Financial Friday 175: What to do if you are behind on your retirement planning?
You don’t have to look very hard to find news about the poor state of retirement preparedness many Canadians are feeling. An April 2023 survey
by H&R Block revealed that nearly half of Canadians are unprepared for retirement, lack enough savings, and are planning on working part-time in their retirement years to make ends meet.
Unfortunately, many of us are behind on our retirement savings and we don’t need a survey to remind us. With the rising cost of food, gas, and other necessities combined with drastically higher interest rates on mortgages, we already know there isn’t much left to put toward retirement savings at the end of the month. If you are one of the 50% of Canadians who believe they are behind schedule with retirement planning.... don't panic! While starting early is ideal, there are steps you can take to catch up and improve your retirement outlook regardless of where you are right now.
Where do I start with my retirement plan?
Start by evaluating your current situation, including your savings, investments, debts, expenses.... even your income tax bracket
! Understanding where you are now is the first step toward making a realistic, achievable plan. Increasing savings is where most people focus, but it is just one consideration.
For example, do you invest your savings in a TFSA or RRSP
and take the time to analyze your annual returns and the fees you pay on those investments? Do you adjust your investment asset allocation and risk based on your current life situation? If you are 35 years old, the type of investments you hold and the associated level of risk is a lot different than someone who is 62 and expecting to retire in 3 years.
Debt is another key consideration. House prices have risen dramatically over the past 10 years and it is getting increasingly difficult to burn the mortgage before retirement. If you have tapped into your equity with a line of credit, what is your plan for eliminating that debt? If you are carrying debt into retirement, make sure you will have the income to service that debt. For example, if the kids are out of the basement, you could look into the viability of creating a basement suite to help fund the mortgage.
How much money do you need to retire?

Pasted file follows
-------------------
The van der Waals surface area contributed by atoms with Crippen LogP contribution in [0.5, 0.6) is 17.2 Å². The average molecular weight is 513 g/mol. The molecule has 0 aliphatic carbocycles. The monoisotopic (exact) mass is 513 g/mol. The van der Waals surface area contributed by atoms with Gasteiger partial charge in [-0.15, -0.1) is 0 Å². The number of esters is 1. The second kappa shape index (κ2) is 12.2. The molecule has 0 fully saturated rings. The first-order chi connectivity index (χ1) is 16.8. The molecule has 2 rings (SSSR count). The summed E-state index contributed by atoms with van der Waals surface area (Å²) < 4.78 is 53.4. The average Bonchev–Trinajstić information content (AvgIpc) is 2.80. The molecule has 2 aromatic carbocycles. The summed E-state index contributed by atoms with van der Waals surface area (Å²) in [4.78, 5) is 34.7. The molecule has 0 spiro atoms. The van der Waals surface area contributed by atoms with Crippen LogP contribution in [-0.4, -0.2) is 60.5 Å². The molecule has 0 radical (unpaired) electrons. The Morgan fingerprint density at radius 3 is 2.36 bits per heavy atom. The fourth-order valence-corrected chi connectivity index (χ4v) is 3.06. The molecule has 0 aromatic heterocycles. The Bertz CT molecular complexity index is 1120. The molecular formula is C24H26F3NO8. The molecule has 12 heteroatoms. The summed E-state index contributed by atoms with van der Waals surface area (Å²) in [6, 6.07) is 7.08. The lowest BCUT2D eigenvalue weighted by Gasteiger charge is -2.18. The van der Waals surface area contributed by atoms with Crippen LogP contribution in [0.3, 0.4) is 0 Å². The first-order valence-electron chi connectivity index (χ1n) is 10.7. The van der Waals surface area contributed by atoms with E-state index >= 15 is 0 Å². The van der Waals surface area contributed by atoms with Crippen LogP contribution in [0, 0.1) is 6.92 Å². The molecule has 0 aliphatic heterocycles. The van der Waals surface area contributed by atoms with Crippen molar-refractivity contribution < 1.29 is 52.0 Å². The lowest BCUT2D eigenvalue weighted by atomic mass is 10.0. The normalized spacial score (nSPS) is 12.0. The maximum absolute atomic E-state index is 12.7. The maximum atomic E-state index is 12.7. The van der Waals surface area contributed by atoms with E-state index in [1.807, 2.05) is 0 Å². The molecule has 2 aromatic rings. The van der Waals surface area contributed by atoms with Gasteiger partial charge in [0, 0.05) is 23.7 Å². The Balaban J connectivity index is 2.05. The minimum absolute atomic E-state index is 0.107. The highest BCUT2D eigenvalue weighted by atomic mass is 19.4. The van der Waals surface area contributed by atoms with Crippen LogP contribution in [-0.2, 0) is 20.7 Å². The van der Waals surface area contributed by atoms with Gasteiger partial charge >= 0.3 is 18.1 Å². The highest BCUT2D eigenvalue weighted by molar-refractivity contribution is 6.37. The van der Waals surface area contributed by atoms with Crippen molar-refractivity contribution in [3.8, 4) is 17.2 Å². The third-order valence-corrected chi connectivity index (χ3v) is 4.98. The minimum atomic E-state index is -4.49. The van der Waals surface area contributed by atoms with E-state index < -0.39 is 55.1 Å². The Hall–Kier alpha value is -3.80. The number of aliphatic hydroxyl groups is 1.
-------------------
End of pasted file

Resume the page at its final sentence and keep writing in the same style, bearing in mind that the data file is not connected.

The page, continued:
All of us have retirement dreams (or at least expectations) and it’s time to start assigning some costs. Some major expenses like your home or the kid’s education may be paid, but there are still lots of other things to eat up your income. Are you planning to travel more? Are you staying in your current home or downsizing? Do you need a new car?
The average over 65 household spent $50,000 annually in 2019 and things are a lot more expensive now. However, retirement spending varies wildly between households and rather than look to others for comparison, you should sit down and start figuring out a budget based on YOUR retirement expenses and income.
When should you start saving for retirement?
Anyone who is asking this question needs a quick lesson in the power of compound interest. Contributing $500 to your RRSP every month from age 25 to 65 with a 5% return would yield $725,000 while starting at age 40 would leave you with only $287,000. Sure, you would have contributed a lot more money ($90,000) but the difference at age 65 is shocking! The answer to when you should start saving something
for retirement is today!
The second key point about compound interest is that small differences in your rate of return can really add up over the years. If you increased the rate of return in our above example from 5% to 7%, your nest egg would be $1.2 million instead of $725,000! Any retirement financial advisor will tell you that piling up cash in a savings account is not the best way to grow your money. You should consider a mix of investments based on your risk tolerance, timeline to retirement, and financial objectives.
Having no retirement plan is planning to fail, and the consequences could be dire. You can take the time to educate yourself and manage your own retirement plan or click here
learn more about the expert guidance and education available in our financial coaching program.
How do you get along with money?
Financial knowledge will help you effectively manage your money and go a long way toward building a secure financial future, but your behaviour and mindset also have to be in sync to really be successful.
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Did you just read the above article about GICs and think they are the best thing since sliced bread? We don't give investment advice (just information), but this article makes a great case (using the S&P500 as an example) for keeping some of your wealth invested in stocks, especially over the long term.
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More information and compelling data to reinforce what we said above: start saving as early as possible, use TFSAs and RRSPs, and regularly monitor/optimize your investment risk and return.